An increasingly common subject and growing activity among major consulting firms and companies, is making Digital Marketing a daily presence, and making the relationship between brands and customers a fundamental issue. We have many articles and papers that discuss what Digital Marketing is, along with the associated practices, tools, its importance, who it applies to, business cases, and much more. In parallel, I have noticed the growth of a new approach, which is highly valued and makes great sense in today’s context of a continuous search for a better consumer experience in concert with business growth: Growth Hacking.
Before we discuss how these two approaches work together, I will give an overview of my perspective on Digital Marketing — what it is and what runs through it — and offer what I think is a simple definition of Growth Hacking.
As a classical definition, “Digital Marketing is the set of practices that seek to increase the visibility of the company, products, and/or service through communication in a digital medium in order to promote the brand and win new leads/customers.” However, a quick dive into this definition leads us to fronts such as channels, tools, customization, the user journey, customer relationship scales, data, metrics, analysis and continuous improvement. In other words, we use digital communication to better disseminate our brand and/or product (branding) and win new customers and/or retain them (performance). As Shantanu Narayen, CEO of Adobe, said: “Retention is the new growth!” But that is a subject for another article.
Coming back to the subject, we need to understand the context in which we work, our competition, our target audience, what kind of communication that audience wants, and what kind of experience we should deliver over the course of our relationship with them. It is also important to understand how we can keep our audience satisfied with our content about our brand.
Today, it is possible to accomplish all of this, and it is done every day by major companies, using digital customer relations activities, or, in other words, through digital marketing.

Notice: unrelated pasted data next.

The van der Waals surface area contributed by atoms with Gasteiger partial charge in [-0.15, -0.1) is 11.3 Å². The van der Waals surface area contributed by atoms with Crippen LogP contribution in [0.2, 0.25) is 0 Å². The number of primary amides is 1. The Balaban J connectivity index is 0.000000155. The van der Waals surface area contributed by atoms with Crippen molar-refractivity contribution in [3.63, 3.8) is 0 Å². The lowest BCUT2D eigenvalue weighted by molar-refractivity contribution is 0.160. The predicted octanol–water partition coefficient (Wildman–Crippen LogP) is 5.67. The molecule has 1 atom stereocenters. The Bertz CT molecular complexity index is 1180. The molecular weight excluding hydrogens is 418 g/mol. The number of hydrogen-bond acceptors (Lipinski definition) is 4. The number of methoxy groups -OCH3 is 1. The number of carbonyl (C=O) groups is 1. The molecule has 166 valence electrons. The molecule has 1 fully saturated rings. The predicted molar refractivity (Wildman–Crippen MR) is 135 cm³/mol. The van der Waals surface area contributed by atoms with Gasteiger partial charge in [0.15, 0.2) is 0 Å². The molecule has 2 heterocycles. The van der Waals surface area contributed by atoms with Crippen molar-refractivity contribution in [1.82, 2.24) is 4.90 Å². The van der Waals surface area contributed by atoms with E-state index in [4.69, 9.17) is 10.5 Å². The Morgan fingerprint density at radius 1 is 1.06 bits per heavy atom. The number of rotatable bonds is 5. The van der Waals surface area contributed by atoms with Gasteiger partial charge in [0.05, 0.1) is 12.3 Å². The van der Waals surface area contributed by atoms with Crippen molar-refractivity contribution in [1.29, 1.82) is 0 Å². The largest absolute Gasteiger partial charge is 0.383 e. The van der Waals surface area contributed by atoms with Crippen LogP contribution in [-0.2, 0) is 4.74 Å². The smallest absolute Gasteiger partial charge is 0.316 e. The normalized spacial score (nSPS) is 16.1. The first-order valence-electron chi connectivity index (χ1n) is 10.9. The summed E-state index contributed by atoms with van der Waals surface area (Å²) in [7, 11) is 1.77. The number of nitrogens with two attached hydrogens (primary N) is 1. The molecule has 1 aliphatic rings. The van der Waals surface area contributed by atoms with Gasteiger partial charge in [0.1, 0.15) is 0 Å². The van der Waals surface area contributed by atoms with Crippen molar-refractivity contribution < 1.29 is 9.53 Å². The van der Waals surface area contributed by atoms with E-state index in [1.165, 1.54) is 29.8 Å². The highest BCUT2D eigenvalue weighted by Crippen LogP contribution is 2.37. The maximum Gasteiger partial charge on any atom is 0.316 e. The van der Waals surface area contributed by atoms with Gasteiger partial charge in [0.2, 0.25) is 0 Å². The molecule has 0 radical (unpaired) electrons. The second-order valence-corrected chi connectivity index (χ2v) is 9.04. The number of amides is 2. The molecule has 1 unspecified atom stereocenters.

As for Growth Hacking, my definition would be “any and all activities that seek to respond to the context of continuous analysis of business growth, using digital and physical media, through the use of methodologies, tools, and any other means necessary for the continuous learning cycle (design, implement, measure, learn) to function successfully.”
People who work in this area end up being generalists, in the sense of their knowledge of the business and the necessary practices, but also a specialist, in the sense that they put the tools into practice, configure them, conduct analyses, request adjustments in digital media being measured, and proceed through the continuous learning cycle. These are people with substantial technical capacity, as well as the understanding needed to discuss information and insights with the business team.
Digital Products and Services
When we look at our customer, we always want to deliver what we think is the best product or service. This is true in the digital world as well, and it isn’t easy. It is easy to be fooled by hypotheses that fail in the hands of users. That is why, the more quickly we fail, learn, and correct, the more value we can deliver to those who drive our businesses: our customers. This philosophy of continuous learning and agile delivery is perfectly aligned with the contributions of the Lean philosophy, as we can see in the book Lean Startup (RIES, 2011), which defines a methodology that is common in startups and small companies that need to grow quickly by learning from data and customer insights.